The background to the building of the Mortlock Wing was long and complex.
Only six years after the completion of the Institute Building in 1861, the need for additional space for the South Australian Institute led to Mr Abbott, Overseer of Government Works drawing up rough plans for a large room to be sited sixty feet to the east of the Institute building, and a set of foundations were laid.
Then the Colonial Architect RG Thomas was asked to design a parallel wing to house new library on the ground floor, museum above and lecture room in the rear. Woods dismissed the old plan and sketched a more imposing building than the 1861 building but still in the classical style. But chance intervened. The year 1866 closed with a financial crisis in
Five years later the economy was sound again and in 1871 petitions were put to Parliament for money to build. In September 1873 Sir Charles Todd led a Board delegation to the government to form a ‘Public Library of Reference’ distinct from the existing Library, which would leave the popular circulating library in the
In November 1873 the government held a design competition for a new set of buildings to house the public library, museum and art gallery, and approved the administrative separation of the three institutions. The prize was awarded to a sketch of a building of four wings designed by R G Thomas the erstwhile Colonial Architect, shown below. The building at left is the west Mortlock Wing, the building at right is the east South Australian Museum wing, the building at the rear was modified and is the glass fronted Museum wing, and the building in front was never built..
B 136 Architectural drawing of proposed block of buildings for the Public Library Museum and Art Gallery of SA, 1877-82.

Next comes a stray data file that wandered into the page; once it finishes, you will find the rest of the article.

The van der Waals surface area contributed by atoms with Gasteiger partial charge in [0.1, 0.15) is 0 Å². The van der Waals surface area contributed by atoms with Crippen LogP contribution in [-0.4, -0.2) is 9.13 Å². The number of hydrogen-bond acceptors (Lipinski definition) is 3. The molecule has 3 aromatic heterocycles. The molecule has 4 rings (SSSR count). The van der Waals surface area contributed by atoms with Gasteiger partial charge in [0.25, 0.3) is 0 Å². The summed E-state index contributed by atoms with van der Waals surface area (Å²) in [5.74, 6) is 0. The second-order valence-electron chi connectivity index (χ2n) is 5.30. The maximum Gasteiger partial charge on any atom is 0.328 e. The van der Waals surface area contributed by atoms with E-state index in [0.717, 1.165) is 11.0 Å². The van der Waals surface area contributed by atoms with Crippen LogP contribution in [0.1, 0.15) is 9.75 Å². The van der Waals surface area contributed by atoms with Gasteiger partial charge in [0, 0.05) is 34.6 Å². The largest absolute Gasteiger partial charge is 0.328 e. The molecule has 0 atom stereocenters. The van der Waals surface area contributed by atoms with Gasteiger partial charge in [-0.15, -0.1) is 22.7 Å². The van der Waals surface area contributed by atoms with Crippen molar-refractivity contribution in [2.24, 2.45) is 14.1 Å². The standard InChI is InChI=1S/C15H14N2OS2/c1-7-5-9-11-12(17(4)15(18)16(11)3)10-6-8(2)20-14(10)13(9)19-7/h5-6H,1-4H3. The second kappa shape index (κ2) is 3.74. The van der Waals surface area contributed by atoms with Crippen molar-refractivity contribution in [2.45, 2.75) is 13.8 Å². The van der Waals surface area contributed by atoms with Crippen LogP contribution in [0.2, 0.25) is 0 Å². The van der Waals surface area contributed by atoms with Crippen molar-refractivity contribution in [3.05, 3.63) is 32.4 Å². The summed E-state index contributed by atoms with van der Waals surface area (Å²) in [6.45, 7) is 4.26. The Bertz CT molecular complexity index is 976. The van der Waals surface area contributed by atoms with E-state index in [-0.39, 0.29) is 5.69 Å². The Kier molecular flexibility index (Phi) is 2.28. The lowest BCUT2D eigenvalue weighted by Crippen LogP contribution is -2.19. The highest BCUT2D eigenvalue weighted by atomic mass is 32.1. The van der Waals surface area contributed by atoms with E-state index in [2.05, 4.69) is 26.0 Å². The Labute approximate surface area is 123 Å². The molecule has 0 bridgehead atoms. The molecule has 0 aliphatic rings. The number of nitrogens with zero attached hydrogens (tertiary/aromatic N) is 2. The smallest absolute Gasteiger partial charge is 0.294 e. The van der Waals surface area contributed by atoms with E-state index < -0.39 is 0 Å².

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In 1876 the government began construction of the west wing on the existing foundations. Chance intervened again. The old foundations were discovered to have been built over an underground spring and as a consequence were waterlogged and useless. New ones were laid in the summer of 1876-77. No builder put in a tender. The Colonial Architect was asked to find ways of cutting costs. Then a new Colonial Architect E J Woods further modified the plan.
In March 1878 tenders were called again and Brown and Thompson won the contract. Then the government included the library site in a list of possibilities for the new Parliament House, so building was delayed, but by August the government had decided on the present location for Parliament House, and building began on the new library. But it was discovered that the second foundations had subsided into an unknown subterranean creek that ran under them. The builders dug deeper and constructed a drain to keep them dry. On 7 November 1879 a foundation stone of Sicilian marble was laid by Sir William Jervois, the Governor of South Australia. A ceremony was held on a dais, under bunting the Volunteer band played and there was a guard of honour of the Volunteer infantry. In an ‘aperture under the stone’ a hermetically sealed bottle with copies of the Register and Advertiser, some coins and a document describing the ceremony was placed. The Song of Australia was played at the close.
During the building the basement crypt was used as a dormitory for police troopers from the Police Barracks next door. This building still stands next to the State Library on the eastern side. B 21528 1885
The new building was completed in June 1884 after 11 years and three sets of foundations. It was opened on 18 December 1884 by His Excellency the Governor Sir William Robinson GCMG – his speech can be read below - and was known as the Public Library. When the new Bastyan Wing was opened in 1967 the Public Library building became known as the Jervois Wing after Governor Jervois who laid the foundation stone. In 2003 it was officially named the Mortlock Wing.